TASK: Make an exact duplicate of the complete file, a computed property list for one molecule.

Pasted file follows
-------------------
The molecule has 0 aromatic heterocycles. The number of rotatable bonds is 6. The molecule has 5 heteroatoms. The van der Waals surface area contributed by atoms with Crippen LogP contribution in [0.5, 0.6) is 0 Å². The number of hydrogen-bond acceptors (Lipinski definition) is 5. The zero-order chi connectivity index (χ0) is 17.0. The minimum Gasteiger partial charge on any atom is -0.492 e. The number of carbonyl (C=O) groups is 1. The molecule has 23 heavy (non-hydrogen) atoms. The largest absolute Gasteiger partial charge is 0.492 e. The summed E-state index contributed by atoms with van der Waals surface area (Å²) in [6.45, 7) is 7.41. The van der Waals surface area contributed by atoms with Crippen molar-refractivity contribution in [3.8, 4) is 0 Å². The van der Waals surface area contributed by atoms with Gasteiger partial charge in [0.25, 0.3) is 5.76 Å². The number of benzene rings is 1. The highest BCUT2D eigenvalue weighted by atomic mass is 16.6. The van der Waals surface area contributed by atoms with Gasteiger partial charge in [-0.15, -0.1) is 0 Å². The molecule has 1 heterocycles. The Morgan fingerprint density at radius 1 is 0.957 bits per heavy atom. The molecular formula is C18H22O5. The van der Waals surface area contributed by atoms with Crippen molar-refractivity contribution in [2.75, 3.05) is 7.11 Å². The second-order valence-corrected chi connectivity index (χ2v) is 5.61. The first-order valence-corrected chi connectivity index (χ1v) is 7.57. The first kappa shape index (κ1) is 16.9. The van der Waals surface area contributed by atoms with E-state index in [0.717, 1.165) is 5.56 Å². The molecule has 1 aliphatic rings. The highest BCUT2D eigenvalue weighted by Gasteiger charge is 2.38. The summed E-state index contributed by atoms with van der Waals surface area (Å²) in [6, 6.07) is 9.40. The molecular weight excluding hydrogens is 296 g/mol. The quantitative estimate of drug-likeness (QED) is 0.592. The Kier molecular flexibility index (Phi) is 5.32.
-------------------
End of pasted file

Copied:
The molecule has 0 aromatic heterocycles. The number of rotatable bonds is 6. The molecule has 5 heteroatoms. The van der Waals surface area contributed by atoms with Crippen LogP contribution in [0.5, 0.6) is 0 Å². The number of hydrogen-bond acceptors (Lipinski definition) is 5. The zero-order chi connectivity index (χ0) is 17.0. The minimum Gasteiger partial charge on any atom is -0.492 e. The number of carbonyl (C=O) groups is 1. The molecule has 23 heavy (non-hydrogen) atoms. The largest absolute Gasteiger partial charge is 0.492 e. The summed E-state index contributed by atoms with van der Waals surface area (Å²) in [6.45, 7) is 7.41. The van der Waals surface area contributed by atoms with Crippen molar-refractivity contribution in [3.8, 4) is 0 Å². The van der Waals surface area contributed by atoms with Gasteiger partial charge in [0.25, 0.3) is 5.76 Å². The number of benzene rings is 1. The highest BCUT2D eigenvalue weighted by atomic mass is 16.6. The van der Waals surface area contributed by atoms with Gasteiger partial charge in [-0.15, -0.1) is 0 Å². The molecule has 1 heterocycles. The Morgan fingerprint density at radius 1 is 0.957 bits per heavy atom. The molecular formula is C18H22O5. The van der Waals surface area contributed by atoms with Crippen molar-refractivity contribution in [2.75, 3.05) is 7.11 Å². The second-order valence-corrected chi connectivity index (χ2v) is 5.61. The first-order valence-corrected chi connectivity index (χ1v) is 7.57. The first kappa shape index (κ1) is 16.9. The van der Waals surface area contributed by atoms with E-state index in [0.717, 1.165) is 5.56 Å². The molecule has 1 aliphatic rings. The highest BCUT2D eigenvalue weighted by Gasteiger charge is 2.38. The summed E-state index contributed by atoms with van der Waals surface area (Å²) in [6, 6.07) is 9.40. The molecular weight excluding hydrogens is 296 g/mol. The quantitative estimate of drug-likeness (QED) is 0.592. The Kier molecular flexibility index (Phi) is 5.32.